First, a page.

Hi! My name is Nerissa.
I’m a writer.

Thinking about RWD?


So am I.

I’ve dabbled in

Public Relations

Best At

Writing (obvi), Blog Development, Media Relations, Media Monitoring

Getting Better At

Planning + Strategy, Relationship Management

Content Marketing

Good At

Social Media Planning + Execution, HubSpot, MailChimp, Strategy Development + Execution

Now Learning

Marketo, Pardot, Eloqua, Google Analytics

Web Development


HTML5, CSS3, WordPress, SASS / LESS, jQuery / JavaScript

I Tried

PHP, CSS4, APIs + App Development

This was a post I published on my “secret” blog that I’m putting here because I killed my “secret” blog. It was originally published January 14, 2015.

I forget the colour of my skin often. Because I live in Toronto, where it’s easy to forget. And honestly, I don’t walk around with a mirror in front of my face that says ‘You’re black.’ on it.

I don’t live my life based on how I think people will perceive me as a black woman. I started a career in public relations and the thought didn’t really cross my mind until I started working at one of the biggest PR agencies in the world. It was only after realizing I was one of the few women of colour in the office that I started to wonder.

When I moved over to work at one of Canada’s biggest banks, there was more ethnic diversity on my team, so I was surprised when I received an email about a Black History Month event addressed only to myself and the other black woman on the team. To be fair, the person who hit send probably didn’t mean to be negative. But that doesn’t make it less obvious that I only received that email based on the tone of my skin and texture of my hair.

I was even more surprised when I was asked – out loud, in the office – if I’d ever been called the ‘n’ word. It was like a bad scene from high school: all eyes on me, my face flushed and throat dried. No one wants to be reminded of the times when they were embarrassed and humiliated in public, especially in public. The person asking didn’t know me like that, and it was an inappropriate conversation to have so publicly in a corporate office.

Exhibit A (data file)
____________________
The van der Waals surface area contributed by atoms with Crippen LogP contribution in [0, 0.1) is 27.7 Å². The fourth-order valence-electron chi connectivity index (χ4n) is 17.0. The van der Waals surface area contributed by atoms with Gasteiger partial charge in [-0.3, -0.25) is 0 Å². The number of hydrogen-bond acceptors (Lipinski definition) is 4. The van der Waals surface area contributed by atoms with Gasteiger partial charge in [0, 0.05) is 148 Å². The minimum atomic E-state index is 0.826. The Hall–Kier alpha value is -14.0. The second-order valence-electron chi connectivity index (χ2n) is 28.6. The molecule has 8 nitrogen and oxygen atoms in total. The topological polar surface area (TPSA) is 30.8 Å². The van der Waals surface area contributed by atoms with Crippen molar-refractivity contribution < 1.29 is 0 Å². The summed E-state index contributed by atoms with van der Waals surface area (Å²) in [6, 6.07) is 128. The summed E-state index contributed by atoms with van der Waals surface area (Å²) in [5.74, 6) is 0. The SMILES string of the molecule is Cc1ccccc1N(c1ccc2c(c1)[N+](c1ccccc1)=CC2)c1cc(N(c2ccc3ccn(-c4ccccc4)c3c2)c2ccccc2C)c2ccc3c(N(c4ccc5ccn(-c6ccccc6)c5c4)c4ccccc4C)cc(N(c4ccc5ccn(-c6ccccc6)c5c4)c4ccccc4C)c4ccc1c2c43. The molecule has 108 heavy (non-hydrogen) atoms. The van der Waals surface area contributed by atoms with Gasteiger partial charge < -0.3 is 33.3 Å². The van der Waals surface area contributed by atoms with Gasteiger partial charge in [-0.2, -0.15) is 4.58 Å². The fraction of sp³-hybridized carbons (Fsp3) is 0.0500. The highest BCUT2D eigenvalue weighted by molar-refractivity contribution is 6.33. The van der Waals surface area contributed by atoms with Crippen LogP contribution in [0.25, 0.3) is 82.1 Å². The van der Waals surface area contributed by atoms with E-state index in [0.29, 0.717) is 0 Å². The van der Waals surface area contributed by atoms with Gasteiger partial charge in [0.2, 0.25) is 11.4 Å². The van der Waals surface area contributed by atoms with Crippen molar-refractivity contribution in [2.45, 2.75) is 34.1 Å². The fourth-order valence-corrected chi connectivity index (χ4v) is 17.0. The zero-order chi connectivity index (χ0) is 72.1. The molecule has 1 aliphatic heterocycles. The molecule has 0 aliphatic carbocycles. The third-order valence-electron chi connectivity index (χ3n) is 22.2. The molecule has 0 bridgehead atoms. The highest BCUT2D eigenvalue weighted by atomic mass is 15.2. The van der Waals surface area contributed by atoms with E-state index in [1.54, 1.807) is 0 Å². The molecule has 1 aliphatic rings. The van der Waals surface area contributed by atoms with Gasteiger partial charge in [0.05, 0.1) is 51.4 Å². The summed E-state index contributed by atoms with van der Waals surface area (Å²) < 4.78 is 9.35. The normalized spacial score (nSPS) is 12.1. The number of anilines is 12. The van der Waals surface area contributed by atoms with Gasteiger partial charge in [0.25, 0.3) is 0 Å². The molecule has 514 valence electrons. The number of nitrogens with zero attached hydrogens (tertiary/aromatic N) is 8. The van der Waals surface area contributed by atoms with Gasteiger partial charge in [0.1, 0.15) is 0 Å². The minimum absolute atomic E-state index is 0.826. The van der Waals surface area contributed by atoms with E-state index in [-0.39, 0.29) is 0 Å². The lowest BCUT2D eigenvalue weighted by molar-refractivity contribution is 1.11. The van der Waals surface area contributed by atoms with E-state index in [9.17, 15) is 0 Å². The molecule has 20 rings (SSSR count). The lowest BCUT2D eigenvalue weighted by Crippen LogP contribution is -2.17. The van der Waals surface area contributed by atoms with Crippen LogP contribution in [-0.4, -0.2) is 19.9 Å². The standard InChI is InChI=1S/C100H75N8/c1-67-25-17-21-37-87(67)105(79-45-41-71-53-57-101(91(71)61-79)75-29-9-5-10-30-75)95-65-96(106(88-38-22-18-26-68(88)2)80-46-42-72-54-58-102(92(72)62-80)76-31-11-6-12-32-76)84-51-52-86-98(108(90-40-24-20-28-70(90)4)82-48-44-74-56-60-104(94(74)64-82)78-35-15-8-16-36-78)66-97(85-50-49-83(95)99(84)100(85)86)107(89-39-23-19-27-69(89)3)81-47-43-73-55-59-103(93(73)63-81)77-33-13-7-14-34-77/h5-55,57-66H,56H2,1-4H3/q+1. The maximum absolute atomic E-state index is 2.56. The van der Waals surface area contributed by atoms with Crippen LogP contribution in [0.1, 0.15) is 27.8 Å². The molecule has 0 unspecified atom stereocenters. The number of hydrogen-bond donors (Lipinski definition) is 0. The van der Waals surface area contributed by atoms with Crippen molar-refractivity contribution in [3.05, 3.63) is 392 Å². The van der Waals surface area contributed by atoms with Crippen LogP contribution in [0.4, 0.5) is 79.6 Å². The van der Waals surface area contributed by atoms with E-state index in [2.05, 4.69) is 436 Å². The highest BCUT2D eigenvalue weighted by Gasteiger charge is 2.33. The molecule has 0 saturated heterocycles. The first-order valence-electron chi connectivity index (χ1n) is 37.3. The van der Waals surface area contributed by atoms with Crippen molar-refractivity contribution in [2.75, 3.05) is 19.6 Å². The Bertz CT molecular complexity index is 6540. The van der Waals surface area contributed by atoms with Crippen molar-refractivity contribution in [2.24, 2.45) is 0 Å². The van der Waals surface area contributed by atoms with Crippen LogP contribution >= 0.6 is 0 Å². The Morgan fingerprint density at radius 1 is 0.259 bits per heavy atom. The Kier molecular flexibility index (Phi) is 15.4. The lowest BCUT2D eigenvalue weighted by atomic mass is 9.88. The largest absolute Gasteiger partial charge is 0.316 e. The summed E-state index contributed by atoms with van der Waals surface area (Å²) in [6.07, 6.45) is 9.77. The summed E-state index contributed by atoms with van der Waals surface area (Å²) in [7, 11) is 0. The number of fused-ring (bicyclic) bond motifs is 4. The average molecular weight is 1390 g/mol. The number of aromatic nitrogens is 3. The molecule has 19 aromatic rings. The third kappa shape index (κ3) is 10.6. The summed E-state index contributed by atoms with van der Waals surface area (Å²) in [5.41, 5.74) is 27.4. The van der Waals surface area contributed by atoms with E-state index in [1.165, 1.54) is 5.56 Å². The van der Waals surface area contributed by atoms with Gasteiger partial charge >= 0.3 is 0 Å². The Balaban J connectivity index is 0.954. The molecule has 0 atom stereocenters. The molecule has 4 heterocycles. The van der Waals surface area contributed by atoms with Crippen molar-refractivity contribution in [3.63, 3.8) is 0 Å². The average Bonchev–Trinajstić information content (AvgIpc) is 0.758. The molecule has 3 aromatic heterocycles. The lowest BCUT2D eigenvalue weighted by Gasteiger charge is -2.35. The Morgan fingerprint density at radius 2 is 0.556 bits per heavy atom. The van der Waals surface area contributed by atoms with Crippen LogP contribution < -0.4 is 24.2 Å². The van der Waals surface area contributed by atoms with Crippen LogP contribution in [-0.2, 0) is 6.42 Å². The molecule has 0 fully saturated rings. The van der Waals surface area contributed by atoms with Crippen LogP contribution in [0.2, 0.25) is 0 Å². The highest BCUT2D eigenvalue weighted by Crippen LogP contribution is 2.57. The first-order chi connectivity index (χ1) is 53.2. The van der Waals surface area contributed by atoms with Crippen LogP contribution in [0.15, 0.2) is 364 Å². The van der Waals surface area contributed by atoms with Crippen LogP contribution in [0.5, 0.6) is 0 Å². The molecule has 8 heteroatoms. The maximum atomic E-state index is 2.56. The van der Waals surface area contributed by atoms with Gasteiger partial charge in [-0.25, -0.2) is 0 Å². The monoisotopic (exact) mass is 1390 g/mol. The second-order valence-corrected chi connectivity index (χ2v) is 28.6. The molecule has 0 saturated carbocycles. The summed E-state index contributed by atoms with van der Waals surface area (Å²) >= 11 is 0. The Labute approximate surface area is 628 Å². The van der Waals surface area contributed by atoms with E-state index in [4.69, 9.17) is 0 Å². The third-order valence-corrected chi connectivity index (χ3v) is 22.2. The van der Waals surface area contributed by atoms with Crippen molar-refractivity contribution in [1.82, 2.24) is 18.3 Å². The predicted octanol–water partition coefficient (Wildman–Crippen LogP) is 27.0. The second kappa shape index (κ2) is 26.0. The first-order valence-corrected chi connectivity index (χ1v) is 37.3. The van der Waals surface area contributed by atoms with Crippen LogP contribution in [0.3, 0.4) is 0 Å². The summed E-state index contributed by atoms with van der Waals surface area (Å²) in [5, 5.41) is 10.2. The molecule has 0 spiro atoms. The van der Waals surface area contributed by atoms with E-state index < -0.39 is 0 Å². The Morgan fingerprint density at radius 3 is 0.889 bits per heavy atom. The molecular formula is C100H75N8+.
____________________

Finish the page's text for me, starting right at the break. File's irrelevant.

Talking race in the office -> Awkward, and not in the good way.

Talking race in the office -> Awkward, and not in the good way. Bill Cosby Mural from crasstalk.com, Washington, DC 49758 by tedeytan, on Flickr.

It’s nice that companies like Google are talking about how non-diverse their workforces are, but despite all the codes of conduct and manifestos put in place to foster inclusive environments, what happens in the lunch room is completely disconnected from these ideals. Chances are, companies big and small use the term ‘cultural fit’ to unintentionally (and intentionally) exclude people who are not like them, including minorities.

But let’s be honest: there are so many levels and kinds of diversity that any person can identify as a minority in some way. So for everyone, these inclusion efforts can come up a little short.

The type of exclusion I’m talking about doesn’t just happen to people of colour. It can happen based on your age, socio-economic status, where you live, your educational background, who you’re dating, you’re health, anything that causes one or two people, or groups, to perceive you and your experience as “different” than their own.

It’s the type of exclusion that can be so subtle sometimes, I wondered if it was just me at first. I thought I needed to take responsibility for the way others acted, I would decide there was something about me, my energy, my attitude that explained away the things I saw and experienced. Those explanations would be easier to deal with than the tone of my skin. And besides, the last thing I wanted to do was overreact. [joke referencing stereotype here.]

I don’t mind talking to others about where I’m from, what I’ve experienced or the questions I have. But I’ve learned the hard way the difference between corporate conversation and kitchen table talk. When it comes to race, cultural background and sexuality, it’s like conducting surgery – no one wants to hit the wrong nerve.